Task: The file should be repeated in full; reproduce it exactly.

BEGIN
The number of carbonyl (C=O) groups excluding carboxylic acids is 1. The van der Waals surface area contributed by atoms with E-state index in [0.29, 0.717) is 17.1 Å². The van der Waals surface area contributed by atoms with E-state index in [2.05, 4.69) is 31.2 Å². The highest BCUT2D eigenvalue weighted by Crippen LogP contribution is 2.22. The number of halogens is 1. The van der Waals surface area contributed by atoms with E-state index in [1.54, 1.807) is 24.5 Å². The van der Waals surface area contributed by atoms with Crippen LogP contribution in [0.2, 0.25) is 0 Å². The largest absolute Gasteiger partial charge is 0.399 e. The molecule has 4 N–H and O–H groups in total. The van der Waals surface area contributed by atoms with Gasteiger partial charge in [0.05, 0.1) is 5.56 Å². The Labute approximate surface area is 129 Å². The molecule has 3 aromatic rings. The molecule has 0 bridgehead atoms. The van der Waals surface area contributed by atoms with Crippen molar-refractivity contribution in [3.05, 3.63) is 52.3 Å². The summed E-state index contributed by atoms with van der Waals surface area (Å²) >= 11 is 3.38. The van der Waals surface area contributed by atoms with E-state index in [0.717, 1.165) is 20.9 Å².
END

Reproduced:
The number of carbonyl (C=O) groups excluding carboxylic acids is 1. The van der Waals surface area contributed by atoms with E-state index in [0.29, 0.717) is 17.1 Å². The van der Waals surface area contributed by atoms with E-state index in [2.05, 4.69) is 31.2 Å². The highest BCUT2D eigenvalue weighted by Crippen LogP contribution is 2.22. The number of halogens is 1. The van der Waals surface area contributed by atoms with E-state index in [1.54, 1.807) is 24.5 Å². The van der Waals surface area contributed by atoms with Crippen LogP contribution in [0.2, 0.25) is 0 Å². The largest absolute Gasteiger partial charge is 0.399 e. The molecule has 4 N–H and O–H groups in total. The van der Waals surface area contributed by atoms with Gasteiger partial charge in [0.05, 0.1) is 5.56 Å². The Labute approximate surface area is 129 Å². The molecule has 3 aromatic rings. The molecule has 0 bridgehead atoms. The van der Waals surface area contributed by atoms with Crippen molar-refractivity contribution in [3.05, 3.63) is 52.3 Å². The summed E-state index contributed by atoms with van der Waals surface area (Å²) >= 11 is 3.38. The van der Waals surface area contributed by atoms with E-state index in [0.717, 1.165) is 20.9 Å².